• Supernovae, Wolf-Rayet winds, novae, etc., eject newly created radionuclides into Galaxy

    • Galactic Cosmic Rays

    • Proton, alpha particle Galactic Cosmic Rays (GCRs) spall ambient nuclei, producing SLRs

    • Some GCR nuclei are SLRs, get trapped in gas that forms Solar System (Clayton & Jin 1995)

Ongoing Galactic Nucleosynthesis?

supernovae (and Wolf-Rayet winds) eject radionuclides


Stars form in the spiral arms of spiral galaxies

radionuclide-laden gas orbits Galaxy for ~100 Myr, until next spiral arm

new stars form with radionuclides

M 109






Harper (1996)

More sophisticated mixing models show

41Ca, 26Al, 60Fe definitely not inherited from ISM.

Predicted ratios if only sources are type II SNe.

Jacobsen (2005)

Ongoing Galactic Nucleosynthesis

  • Could explain abundance of 129I and longer-lived radio-nuclides with ~100 Myr delay consistent with Galactic dynamics.

  • Definitely does not explain 41Ca, 26Al or 60Fe abundances [Harper (1996); Wasserburg et al. (1996); Meyer & Clayton (2000); Jacobsen (2005)].

  • If the majority of 60Fe really was due to ongoing Galactic nucleosynthesis, 53Mn, 107Pd, 182Hf and 129I would be vastly overproduced.

Galactic Cosmic Rays

  • Most GCRs are protons; other nuclei present in near-solar proportions

  • Spacecraft have accurately measured fluxes of GCRs of different nuclei and energies (10 MeV/n to > 10 GeV/n)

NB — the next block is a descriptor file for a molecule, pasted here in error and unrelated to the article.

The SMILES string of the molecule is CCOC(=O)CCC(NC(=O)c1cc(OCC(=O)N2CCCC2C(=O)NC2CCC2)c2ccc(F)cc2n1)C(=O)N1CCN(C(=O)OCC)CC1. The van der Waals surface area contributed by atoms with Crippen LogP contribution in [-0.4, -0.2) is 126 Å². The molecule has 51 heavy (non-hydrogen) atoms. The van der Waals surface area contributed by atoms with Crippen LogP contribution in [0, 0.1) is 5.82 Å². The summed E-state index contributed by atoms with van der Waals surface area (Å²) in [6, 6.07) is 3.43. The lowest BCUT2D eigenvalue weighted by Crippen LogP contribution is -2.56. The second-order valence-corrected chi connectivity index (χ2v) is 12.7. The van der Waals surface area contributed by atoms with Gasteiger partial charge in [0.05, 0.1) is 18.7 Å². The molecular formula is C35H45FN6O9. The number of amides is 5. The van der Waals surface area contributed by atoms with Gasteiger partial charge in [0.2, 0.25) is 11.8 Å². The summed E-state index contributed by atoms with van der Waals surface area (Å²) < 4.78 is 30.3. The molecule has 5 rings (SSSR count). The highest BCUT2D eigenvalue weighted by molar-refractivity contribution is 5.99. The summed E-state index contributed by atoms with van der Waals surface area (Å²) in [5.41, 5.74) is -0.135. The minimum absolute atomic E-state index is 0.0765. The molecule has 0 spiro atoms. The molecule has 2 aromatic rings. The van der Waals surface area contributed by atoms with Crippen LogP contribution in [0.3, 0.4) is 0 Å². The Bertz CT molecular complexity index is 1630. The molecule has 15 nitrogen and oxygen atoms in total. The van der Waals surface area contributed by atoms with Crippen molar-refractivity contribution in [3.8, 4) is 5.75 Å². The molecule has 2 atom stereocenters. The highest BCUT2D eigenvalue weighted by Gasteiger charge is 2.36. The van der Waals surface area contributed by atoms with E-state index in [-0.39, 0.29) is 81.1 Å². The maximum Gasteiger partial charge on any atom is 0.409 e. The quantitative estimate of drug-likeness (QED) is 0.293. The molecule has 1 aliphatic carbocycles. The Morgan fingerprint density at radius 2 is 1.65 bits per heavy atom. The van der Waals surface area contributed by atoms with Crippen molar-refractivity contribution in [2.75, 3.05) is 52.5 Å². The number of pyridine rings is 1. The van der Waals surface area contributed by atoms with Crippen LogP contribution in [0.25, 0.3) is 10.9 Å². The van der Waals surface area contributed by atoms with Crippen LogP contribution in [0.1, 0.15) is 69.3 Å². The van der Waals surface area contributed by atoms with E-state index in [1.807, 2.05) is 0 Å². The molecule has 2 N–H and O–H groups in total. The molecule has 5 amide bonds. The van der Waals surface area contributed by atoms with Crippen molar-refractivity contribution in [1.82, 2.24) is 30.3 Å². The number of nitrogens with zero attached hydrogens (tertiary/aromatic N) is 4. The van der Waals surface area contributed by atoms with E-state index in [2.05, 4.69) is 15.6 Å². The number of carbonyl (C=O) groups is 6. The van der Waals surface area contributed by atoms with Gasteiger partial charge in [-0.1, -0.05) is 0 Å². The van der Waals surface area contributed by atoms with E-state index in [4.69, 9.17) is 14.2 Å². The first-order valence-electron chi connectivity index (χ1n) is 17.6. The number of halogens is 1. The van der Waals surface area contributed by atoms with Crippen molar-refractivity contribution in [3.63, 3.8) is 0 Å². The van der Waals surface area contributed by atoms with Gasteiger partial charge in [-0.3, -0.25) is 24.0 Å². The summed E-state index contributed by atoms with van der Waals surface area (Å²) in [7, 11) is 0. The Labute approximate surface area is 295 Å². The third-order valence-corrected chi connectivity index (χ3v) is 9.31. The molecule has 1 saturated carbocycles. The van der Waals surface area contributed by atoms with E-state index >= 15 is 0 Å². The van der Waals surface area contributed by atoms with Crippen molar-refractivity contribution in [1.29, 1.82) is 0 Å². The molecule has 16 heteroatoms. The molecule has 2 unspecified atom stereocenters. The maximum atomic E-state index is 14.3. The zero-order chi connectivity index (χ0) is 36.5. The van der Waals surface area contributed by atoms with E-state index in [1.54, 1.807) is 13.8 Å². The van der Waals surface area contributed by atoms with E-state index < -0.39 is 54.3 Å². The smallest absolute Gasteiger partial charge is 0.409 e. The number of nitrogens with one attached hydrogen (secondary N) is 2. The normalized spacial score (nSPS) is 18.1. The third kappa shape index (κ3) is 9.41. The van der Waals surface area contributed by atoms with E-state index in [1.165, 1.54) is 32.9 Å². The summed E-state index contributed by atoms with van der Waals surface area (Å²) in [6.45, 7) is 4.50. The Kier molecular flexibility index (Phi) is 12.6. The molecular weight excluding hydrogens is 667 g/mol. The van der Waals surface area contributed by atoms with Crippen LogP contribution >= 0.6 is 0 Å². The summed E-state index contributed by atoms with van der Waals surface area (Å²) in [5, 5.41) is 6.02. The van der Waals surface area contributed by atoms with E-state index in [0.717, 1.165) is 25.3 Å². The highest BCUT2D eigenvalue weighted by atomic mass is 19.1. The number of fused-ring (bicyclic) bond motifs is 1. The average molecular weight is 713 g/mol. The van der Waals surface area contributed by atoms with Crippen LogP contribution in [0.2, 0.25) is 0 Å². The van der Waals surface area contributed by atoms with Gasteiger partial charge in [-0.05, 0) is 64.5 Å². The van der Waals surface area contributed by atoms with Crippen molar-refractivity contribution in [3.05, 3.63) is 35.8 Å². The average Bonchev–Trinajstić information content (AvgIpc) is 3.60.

• Beryllium GCRs 106 times more abundant than expected from solar abundances (i.e., 1 in 103 instead of 1 in 109).

  • Flux of 10Be GCRs is known and is large

  • Fluxes of all GCRs scale linearly with star formation rate, which was almost certainly a factor of 2 higher 4.5 Gyr ago

Galactic Cosmic Rays

Galactic Cosmic Rays (GCRs) follow magnetic field lines

Magnetic field lines observed to converge in star-forming cores

GCRs funneled into cloud cores

Schleuning (1998)

Some GCRs mirrored out of cloud core by B fields

B fields funnel some GCRs into cloud core

GCRs in cloud core can be trapped if column density ∑ is high enough

Cloud core B, ∑ taken from Desch & Mouschovias (2001)

Column Density ∑(t), Magnetic Field Strength B(t) calculated (Desch & Mouschovias 2001; Desch, Connolly & Srinivasan 2004)

GCRs ionize gas passing through cloud core, lose energy, slow down (Bethe formula)

Low-energy (< 100 MeV/n) 10Be GCRs are trapped when ∑ ~ 0.01 g cm-2

Desch, Connolly & Srinivasan (2004)

total 10Be/9Be

10Be GCRs trapped in cloud core